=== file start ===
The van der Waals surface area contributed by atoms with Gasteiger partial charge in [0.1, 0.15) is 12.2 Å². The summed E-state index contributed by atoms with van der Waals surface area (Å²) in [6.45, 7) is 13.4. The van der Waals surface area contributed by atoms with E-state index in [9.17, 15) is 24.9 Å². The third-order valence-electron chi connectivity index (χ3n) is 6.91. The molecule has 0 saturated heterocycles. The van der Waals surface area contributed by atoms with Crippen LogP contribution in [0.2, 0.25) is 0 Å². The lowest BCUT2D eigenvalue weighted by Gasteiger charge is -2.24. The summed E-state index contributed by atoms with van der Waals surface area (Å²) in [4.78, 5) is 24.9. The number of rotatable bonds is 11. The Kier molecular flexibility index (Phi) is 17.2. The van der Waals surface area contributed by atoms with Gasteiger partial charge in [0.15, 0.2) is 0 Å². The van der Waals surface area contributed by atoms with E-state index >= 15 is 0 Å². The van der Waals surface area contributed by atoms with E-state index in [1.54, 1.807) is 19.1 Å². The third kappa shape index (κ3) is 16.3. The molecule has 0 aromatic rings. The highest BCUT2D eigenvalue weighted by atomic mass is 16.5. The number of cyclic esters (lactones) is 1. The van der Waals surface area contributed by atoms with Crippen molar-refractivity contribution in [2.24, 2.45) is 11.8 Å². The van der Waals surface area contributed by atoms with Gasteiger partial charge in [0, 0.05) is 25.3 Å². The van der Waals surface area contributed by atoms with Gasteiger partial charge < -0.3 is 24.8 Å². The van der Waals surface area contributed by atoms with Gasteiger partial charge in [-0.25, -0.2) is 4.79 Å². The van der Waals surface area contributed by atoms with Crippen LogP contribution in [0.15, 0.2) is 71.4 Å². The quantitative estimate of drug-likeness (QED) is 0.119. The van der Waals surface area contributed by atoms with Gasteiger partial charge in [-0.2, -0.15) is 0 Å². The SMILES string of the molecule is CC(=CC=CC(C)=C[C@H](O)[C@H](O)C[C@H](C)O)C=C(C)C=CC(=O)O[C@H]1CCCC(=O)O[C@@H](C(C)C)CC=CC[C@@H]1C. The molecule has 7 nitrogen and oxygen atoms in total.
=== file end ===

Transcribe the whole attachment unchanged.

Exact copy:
The van der Waals surface area contributed by atoms with Gasteiger partial charge in [0.1, 0.15) is 12.2 Å². The summed E-state index contributed by atoms with van der Waals surface area (Å²) in [6.45, 7) is 13.4. The van der Waals surface area contributed by atoms with E-state index in [9.17, 15) is 24.9 Å². The third-order valence-electron chi connectivity index (χ3n) is 6.91. The molecule has 0 saturated heterocycles. The van der Waals surface area contributed by atoms with Crippen LogP contribution in [0.2, 0.25) is 0 Å². The lowest BCUT2D eigenvalue weighted by Gasteiger charge is -2.24. The summed E-state index contributed by atoms with van der Waals surface area (Å²) in [4.78, 5) is 24.9. The number of rotatable bonds is 11. The Kier molecular flexibility index (Phi) is 17.2. The van der Waals surface area contributed by atoms with Gasteiger partial charge in [0.15, 0.2) is 0 Å². The van der Waals surface area contributed by atoms with E-state index >= 15 is 0 Å². The van der Waals surface area contributed by atoms with E-state index in [1.54, 1.807) is 19.1 Å². The third kappa shape index (κ3) is 16.3. The molecule has 0 aromatic rings. The highest BCUT2D eigenvalue weighted by atomic mass is 16.5. The number of cyclic esters (lactones) is 1. The van der Waals surface area contributed by atoms with Crippen molar-refractivity contribution in [2.24, 2.45) is 11.8 Å². The van der Waals surface area contributed by atoms with Gasteiger partial charge in [0, 0.05) is 25.3 Å². The van der Waals surface area contributed by atoms with Gasteiger partial charge < -0.3 is 24.8 Å². The van der Waals surface area contributed by atoms with Gasteiger partial charge in [-0.25, -0.2) is 4.79 Å². The van der Waals surface area contributed by atoms with Crippen LogP contribution in [0.15, 0.2) is 71.4 Å². The quantitative estimate of drug-likeness (QED) is 0.119. The van der Waals surface area contributed by atoms with Gasteiger partial charge in [-0.2, -0.15) is 0 Å². The SMILES string of the molecule is CC(=CC=CC(C)=C[C@H](O)[C@H](O)C[C@H](C)O)C=C(C)C=CC(=O)O[C@H]1CCCC(=O)O[C@@H](C(C)C)CC=CC[C@@H]1C. The molecule has 7 nitrogen and oxygen atoms in total.